Swearing around the world

About a month ago, I got an email out of the blue from an editor at BBC Culture asking me if I was interested in doing an article for them on why different languages focus on different things in their swearwords (or whatever you want to call them). Of course I was interested. The article went live today. If you don’t like reading crude language, taboo language, coarse language, vulgarities, etc., don’t read this article. But if you’re curious about why people shout different things when upset…

Mind your language! Swearing around the world

10 responses to “Swearing around the world

  1. I’ve been wondering why Americans use words related to the sex act as insults, since it seems contra intuitive to me. Thanks for your informative article. I have an addition for animal names as insults: the Spanish word, cabron (big goat). I’m not sure what it refers to as an insult, exactly; all my friends who were native Spanish speakers thought it was so bad they’d never tell me.

    • Lyn:

      I am Colombian. Let me try to answer your question. It has been said and proven that satanic sects and cults use both the image and the blood of goats in their rites. Having established that, and considering how conservative and religious our Latin American societies are, one can imagine why a word that describes one as satanic or at least one of their sympathizers can be considered an insult.
      Hopefully this will shed some light on the subject.

  2. I can’t read this because I live in the UK where the BBC is based! Is there any chance of reproducing it in full?

  3. what is the difference between contra intuitive and counter-intuitive James?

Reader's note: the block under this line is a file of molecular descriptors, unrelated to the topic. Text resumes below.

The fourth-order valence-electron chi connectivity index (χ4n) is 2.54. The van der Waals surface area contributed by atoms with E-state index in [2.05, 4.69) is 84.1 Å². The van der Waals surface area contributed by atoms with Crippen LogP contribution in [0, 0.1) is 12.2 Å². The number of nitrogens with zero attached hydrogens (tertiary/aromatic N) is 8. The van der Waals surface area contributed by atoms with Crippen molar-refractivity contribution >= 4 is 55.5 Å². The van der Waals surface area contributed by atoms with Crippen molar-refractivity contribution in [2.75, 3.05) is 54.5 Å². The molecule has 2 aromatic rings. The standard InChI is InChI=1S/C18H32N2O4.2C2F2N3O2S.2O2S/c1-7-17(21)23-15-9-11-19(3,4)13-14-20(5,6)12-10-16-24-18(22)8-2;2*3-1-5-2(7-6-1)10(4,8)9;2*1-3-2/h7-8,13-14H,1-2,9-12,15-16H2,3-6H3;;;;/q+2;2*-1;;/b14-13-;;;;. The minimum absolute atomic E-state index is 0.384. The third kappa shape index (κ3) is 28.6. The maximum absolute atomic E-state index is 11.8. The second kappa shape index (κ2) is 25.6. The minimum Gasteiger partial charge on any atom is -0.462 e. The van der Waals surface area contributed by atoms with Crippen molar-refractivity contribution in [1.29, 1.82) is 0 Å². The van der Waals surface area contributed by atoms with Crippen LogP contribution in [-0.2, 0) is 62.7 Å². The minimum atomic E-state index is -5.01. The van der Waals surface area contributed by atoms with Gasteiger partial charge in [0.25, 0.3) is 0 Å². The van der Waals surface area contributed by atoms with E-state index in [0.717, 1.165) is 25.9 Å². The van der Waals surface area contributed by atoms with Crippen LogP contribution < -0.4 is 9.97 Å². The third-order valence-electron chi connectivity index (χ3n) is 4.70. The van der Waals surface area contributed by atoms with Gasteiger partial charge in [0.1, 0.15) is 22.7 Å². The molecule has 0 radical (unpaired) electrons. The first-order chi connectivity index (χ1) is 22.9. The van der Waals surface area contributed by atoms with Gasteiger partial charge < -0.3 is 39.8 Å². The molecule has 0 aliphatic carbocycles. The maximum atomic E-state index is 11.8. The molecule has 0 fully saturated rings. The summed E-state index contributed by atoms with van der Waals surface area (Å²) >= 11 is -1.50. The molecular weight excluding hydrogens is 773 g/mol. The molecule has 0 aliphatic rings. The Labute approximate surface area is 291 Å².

4. oops sorry thought that was James writing! (any way to delete these comments LOL)

  5. Daniel E. Trujillo Medina.

    James:

    I have enjoyed this piece with unusual pleasure. I thought while reading that in Colombia we also use jueputa (which stems from our pejorative term for prostitute and our offense for whom we would call her son) when we want to express frustration, pain or sometimes even surprise. In fact, I myself use and abuse it. Thank you!

    Daniel E. Trujillo M. @VolcadoDePila ________________________________

  6. it is true. no matter what language the swear word is, it feels very ugly inside. it offends the soul and the spirit of humans. i’m about to publish a post on something similar to this in my culture and language. you can follow me on itssofai.wordpress.com and would love u to follow me too.

  7. My father, a lapsed Catholic, was groping once for a phrase to express his extreme frustration when his car repeatedly ground its gears but failed to start; at last he hit on what I still consider the perfect combination of blasphemy and scatology, and cried, “Shit almighty!”

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